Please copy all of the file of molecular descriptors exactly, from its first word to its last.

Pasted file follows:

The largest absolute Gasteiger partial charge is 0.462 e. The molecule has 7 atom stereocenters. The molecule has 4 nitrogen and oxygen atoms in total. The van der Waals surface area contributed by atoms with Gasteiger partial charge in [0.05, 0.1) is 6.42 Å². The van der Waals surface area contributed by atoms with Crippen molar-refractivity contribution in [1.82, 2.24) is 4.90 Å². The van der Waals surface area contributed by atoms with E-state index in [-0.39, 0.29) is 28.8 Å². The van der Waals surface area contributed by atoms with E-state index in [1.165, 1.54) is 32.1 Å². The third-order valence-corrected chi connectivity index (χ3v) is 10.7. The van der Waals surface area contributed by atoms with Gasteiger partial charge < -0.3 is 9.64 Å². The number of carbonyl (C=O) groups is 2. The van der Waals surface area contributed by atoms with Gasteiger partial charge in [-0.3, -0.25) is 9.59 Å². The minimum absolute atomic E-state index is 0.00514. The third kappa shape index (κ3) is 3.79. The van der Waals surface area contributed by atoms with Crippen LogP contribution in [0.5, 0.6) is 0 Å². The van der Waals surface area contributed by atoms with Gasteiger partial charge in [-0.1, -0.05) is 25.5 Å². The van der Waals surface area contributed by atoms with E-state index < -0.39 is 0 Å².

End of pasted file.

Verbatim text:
The largest absolute Gasteiger partial charge is 0.462 e. The molecule has 7 atom stereocenters. The molecule has 4 nitrogen and oxygen atoms in total. The van der Waals surface area contributed by atoms with Gasteiger partial charge in [0.05, 0.1) is 6.42 Å². The van der Waals surface area contributed by atoms with Crippen molar-refractivity contribution in [1.82, 2.24) is 4.90 Å². The van der Waals surface area contributed by atoms with E-state index in [-0.39, 0.29) is 28.8 Å². The van der Waals surface area contributed by atoms with E-state index in [1.165, 1.54) is 32.1 Å². The third-order valence-corrected chi connectivity index (χ3v) is 10.7. The van der Waals surface area contributed by atoms with Gasteiger partial charge < -0.3 is 9.64 Å². The number of carbonyl (C=O) groups is 2. The van der Waals surface area contributed by atoms with Gasteiger partial charge in [-0.3, -0.25) is 9.59 Å². The minimum absolute atomic E-state index is 0.00514. The third kappa shape index (κ3) is 3.79. The van der Waals surface area contributed by atoms with Crippen LogP contribution in [0.5, 0.6) is 0 Å². The van der Waals surface area contributed by atoms with Gasteiger partial charge in [-0.1, -0.05) is 25.5 Å². The van der Waals surface area contributed by atoms with E-state index < -0.39 is 0 Å².